What I will Miss Most
The dozens of Hawaiian birds outside waking me up every morning
All the natural light in the house
The sound of trade winds going thru the trees
The rare times I was able to hear the waves crashing on the shore
What I Won't Miss So Much
Bugs, Geckos and Lizards
Bugs again (if you've ever lived here you know it's worth mentioning twice)
Heat (the oven is the archenemy of the Hawaiian summer)
Never being able to keep my house clean (see camping and bug references above)
Having to store pantry items in the fridge (see bug references above)
We turned the keys over on Sunday, after saying a long good bye to the house, almost taking pictures in every room. We are forever grateful for God's provision in giving us Blue House Hawaii. It will forever mark the time we spent here. Although we are very sad to leave it, we will look back on it with such wonderful memories. God given walls, floors, rooms...not just a house but a home.
Do you ever have days you wish you could fast forward? Today wasn't that day. Today was the day I needed slow motion. Today we had to say good-bye to some of the best friends we've ever known. Our next door neighbors are moving to Boise, ID just 3 weeks before we move to San Diego.
Four years ago we met as next door neighbors, just like you always do when you move somewhere new. God must have been smiling that moment knowing what we didn't know. Knowing all that we would go thru and the friendship that would come out of it. He kept us next door to each other for 4 amazing years, and when I look back on this time in our life it will always have them in it. So much has been shared between us that my house feels more empty now that they're gone.
Last week movers packed our homes on the same day. Today, we packed up 3 vans, 20 ish pieces of luggage, 7 kids, a dog and took them to the airport. And just like that, the day we all knew was coming came. We had to say good-bye. It grieves me. The ache of knowing that on this side of Heaven what we had here probably won't happen again. And yet, God is still good. God knew the friendships I would gain here and he knows my friendships yet to come. And surely we will have neighbors in Heaven...I already have mine.
I got an email from an acquaintance (hi Angie!) a while back asking me what she could do to take care of those in her life who had cancer. I thought it was such a thoughtful idea, so I am finally writing out my thoughts. Please know this is from my personal experience and each person is different. What might have worked for me may not work for others. Please ask what people are comfortable with for their own healing.
Below are some ideas on how you can practically help someone going thru cancer (or any chronic illness)
Meals: I know when someone is going thru something difficult we often want to help with bringing a meal. This is tremendously helpful. However, this is not the time to bring a five course dinner and or loads of junk food. Please follow all dietary recommendations expressed by the patient. Specifically those going thru chemo have lots of tummy troubles, and limitations. Also, try to bring food in disposable containers, tracking whose Tupperware is whose can become complicated. When in doubt offer a gift card or meal delivery service!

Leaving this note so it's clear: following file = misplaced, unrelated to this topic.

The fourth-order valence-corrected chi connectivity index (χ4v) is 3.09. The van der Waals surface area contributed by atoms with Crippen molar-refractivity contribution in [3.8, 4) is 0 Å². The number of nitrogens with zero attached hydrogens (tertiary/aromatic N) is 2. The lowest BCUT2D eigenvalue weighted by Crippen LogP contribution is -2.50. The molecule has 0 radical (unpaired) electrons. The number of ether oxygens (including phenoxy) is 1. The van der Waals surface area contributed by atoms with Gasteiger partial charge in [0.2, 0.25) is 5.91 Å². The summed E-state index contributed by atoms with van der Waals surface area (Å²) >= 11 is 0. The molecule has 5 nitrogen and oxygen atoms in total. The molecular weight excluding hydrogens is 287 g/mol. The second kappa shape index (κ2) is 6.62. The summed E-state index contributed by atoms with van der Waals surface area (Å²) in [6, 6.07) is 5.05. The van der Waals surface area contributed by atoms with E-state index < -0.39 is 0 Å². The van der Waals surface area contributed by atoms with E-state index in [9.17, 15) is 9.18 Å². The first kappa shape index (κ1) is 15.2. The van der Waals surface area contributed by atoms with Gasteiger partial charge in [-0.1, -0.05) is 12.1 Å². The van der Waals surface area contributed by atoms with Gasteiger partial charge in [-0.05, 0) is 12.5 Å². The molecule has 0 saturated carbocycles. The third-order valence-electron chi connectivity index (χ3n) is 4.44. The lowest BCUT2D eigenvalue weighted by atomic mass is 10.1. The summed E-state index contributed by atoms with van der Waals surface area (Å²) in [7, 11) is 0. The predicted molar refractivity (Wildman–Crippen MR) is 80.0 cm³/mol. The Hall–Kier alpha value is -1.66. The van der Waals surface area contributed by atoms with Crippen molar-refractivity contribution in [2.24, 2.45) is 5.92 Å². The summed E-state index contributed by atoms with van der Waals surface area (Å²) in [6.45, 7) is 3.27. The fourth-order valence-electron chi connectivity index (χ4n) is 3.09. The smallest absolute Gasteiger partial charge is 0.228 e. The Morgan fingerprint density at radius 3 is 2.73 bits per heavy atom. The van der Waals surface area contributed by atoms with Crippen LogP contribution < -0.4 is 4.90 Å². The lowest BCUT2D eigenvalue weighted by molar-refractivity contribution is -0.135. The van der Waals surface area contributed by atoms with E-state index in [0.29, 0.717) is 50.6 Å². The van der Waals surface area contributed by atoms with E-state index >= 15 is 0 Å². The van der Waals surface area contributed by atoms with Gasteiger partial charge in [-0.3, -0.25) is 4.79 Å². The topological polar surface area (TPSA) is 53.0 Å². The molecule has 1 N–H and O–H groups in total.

Other practical ways of helping:
Laundry (Janelle Wilburn did my laundry every week in April and May of 2017, I left it outside she picked it up and brought it back folded later that week such a servant. See pic below).
Transportation: to and from appts or procedures
Yard work: weeding, lawn mowing, etc.
Childcare/carpool/playdates: For those patients with young children finding and organizing childcare becomes a job. Often patients don't get to select their appt times and so the dropping off/picking up routine is a lot. Offer to watch children at the patient's home or pick up the kids so the patient doesn't have to worry about getting them anywhere.
Fun nights out (no cancer talk allowed): On the good days invite the patient over for dinner, or out to an activity and try and skip conversations about cancer. It's nice to talk about everyday things.
Organization: organize a meal train, blog, childcare or transportation to/from appts
Caregiver Respite: relieve the main caregiver and allow them to leave the house or go do other things for a few hours. The caregiver has to take on their regular duties and now the duties of the patient plus navigate a new medical world. It is A LOT of work. They need breaks often!
Lastly, I'd like to comment on communication. Depending on how well you know the person will play a factor but you need to be more on the assertive side. Most people in general don't like asking for help. After a diagnosis, patients and caregivers are in the middle of emotions, appointments, physical limitations, stress.
Use language like: "I'm coming to clean your house this week. What day/time should I come?"